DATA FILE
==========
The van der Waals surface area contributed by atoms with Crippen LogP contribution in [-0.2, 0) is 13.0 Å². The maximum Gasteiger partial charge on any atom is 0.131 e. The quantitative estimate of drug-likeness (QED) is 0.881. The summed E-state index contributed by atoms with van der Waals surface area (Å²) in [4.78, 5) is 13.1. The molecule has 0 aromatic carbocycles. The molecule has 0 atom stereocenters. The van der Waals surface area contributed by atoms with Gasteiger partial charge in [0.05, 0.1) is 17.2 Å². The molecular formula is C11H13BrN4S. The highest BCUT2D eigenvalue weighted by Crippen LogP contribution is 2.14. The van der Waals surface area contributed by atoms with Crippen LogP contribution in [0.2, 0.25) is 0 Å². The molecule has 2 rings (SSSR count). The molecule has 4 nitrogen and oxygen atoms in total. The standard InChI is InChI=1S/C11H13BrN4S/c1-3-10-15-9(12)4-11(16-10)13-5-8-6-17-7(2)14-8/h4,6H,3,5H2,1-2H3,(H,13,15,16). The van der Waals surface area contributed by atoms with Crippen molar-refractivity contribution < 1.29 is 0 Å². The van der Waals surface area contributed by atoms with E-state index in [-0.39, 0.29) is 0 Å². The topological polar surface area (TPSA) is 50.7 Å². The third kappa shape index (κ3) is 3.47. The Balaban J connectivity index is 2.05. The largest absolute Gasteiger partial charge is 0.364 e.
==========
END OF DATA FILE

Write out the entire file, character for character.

The van der Waals surface area contributed by atoms with Crippen LogP contribution in [-0.2, 0) is 13.0 Å². The maximum Gasteiger partial charge on any atom is 0.131 e. The quantitative estimate of drug-likeness (QED) is 0.881. The summed E-state index contributed by atoms with van der Waals surface area (Å²) in [4.78, 5) is 13.1. The molecule has 0 aromatic carbocycles. The molecule has 0 atom stereocenters. The van der Waals surface area contributed by atoms with Gasteiger partial charge in [0.05, 0.1) is 17.2 Å². The molecular formula is C11H13BrN4S. The highest BCUT2D eigenvalue weighted by Crippen LogP contribution is 2.14. The van der Waals surface area contributed by atoms with Crippen LogP contribution in [0.2, 0.25) is 0 Å². The molecule has 2 rings (SSSR count). The molecule has 4 nitrogen and oxygen atoms in total. The standard InChI is InChI=1S/C11H13BrN4S/c1-3-10-15-9(12)4-11(16-10)13-5-8-6-17-7(2)14-8/h4,6H,3,5H2,1-2H3,(H,13,15,16). The van der Waals surface area contributed by atoms with Crippen molar-refractivity contribution < 1.29 is 0 Å². The van der Waals surface area contributed by atoms with E-state index in [-0.39, 0.29) is 0 Å². The topological polar surface area (TPSA) is 50.7 Å². The third kappa shape index (κ3) is 3.47. The Balaban J connectivity index is 2.05. The largest absolute Gasteiger partial charge is 0.364 e.